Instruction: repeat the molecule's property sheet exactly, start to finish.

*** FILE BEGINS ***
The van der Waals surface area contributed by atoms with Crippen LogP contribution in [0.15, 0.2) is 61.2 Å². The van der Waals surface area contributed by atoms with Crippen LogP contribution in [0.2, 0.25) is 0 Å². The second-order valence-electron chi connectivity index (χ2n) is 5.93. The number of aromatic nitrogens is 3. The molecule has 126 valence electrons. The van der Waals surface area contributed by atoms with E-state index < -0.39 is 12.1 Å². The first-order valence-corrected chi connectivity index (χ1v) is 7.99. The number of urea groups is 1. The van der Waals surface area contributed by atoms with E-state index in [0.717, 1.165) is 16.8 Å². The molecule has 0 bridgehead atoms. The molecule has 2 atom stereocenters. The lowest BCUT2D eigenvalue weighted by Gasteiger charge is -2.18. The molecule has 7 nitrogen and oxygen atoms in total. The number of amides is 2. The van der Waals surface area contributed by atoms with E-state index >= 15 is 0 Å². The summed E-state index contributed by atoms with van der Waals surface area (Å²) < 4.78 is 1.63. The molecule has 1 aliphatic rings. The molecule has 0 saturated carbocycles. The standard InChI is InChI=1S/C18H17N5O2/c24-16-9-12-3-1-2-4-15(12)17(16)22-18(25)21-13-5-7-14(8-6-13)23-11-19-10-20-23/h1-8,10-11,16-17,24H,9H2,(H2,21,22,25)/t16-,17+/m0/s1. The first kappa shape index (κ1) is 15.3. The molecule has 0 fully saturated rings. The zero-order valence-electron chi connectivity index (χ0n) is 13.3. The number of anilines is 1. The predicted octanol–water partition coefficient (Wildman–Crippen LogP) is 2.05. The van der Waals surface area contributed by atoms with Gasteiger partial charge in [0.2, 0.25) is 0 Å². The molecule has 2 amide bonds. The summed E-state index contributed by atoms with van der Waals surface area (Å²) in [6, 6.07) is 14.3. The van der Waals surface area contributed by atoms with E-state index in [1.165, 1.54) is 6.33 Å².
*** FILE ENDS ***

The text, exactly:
The van der Waals surface area contributed by atoms with Crippen LogP contribution in [0.15, 0.2) is 61.2 Å². The van der Waals surface area contributed by atoms with Crippen LogP contribution in [0.2, 0.25) is 0 Å². The second-order valence-electron chi connectivity index (χ2n) is 5.93. The number of aromatic nitrogens is 3. The molecule has 126 valence electrons. The van der Waals surface area contributed by atoms with E-state index < -0.39 is 12.1 Å². The first-order valence-corrected chi connectivity index (χ1v) is 7.99. The number of urea groups is 1. The van der Waals surface area contributed by atoms with E-state index in [0.717, 1.165) is 16.8 Å². The molecule has 0 bridgehead atoms. The molecule has 2 atom stereocenters. The lowest BCUT2D eigenvalue weighted by Gasteiger charge is -2.18. The molecule has 7 nitrogen and oxygen atoms in total. The number of amides is 2. The van der Waals surface area contributed by atoms with E-state index >= 15 is 0 Å². The summed E-state index contributed by atoms with van der Waals surface area (Å²) < 4.78 is 1.63. The molecule has 1 aliphatic rings. The molecule has 0 saturated carbocycles. The standard InChI is InChI=1S/C18H17N5O2/c24-16-9-12-3-1-2-4-15(12)17(16)22-18(25)21-13-5-7-14(8-6-13)23-11-19-10-20-23/h1-8,10-11,16-17,24H,9H2,(H2,21,22,25)/t16-,17+/m0/s1. The first kappa shape index (κ1) is 15.3. The molecule has 0 fully saturated rings. The zero-order valence-electron chi connectivity index (χ0n) is 13.3. The number of anilines is 1. The predicted octanol–water partition coefficient (Wildman–Crippen LogP) is 2.05. The van der Waals surface area contributed by atoms with Gasteiger partial charge in [0.2, 0.25) is 0 Å². The molecule has 2 amide bonds. The summed E-state index contributed by atoms with van der Waals surface area (Å²) in [6, 6.07) is 14.3. The van der Waals surface area contributed by atoms with E-state index in [1.165, 1.54) is 6.33 Å².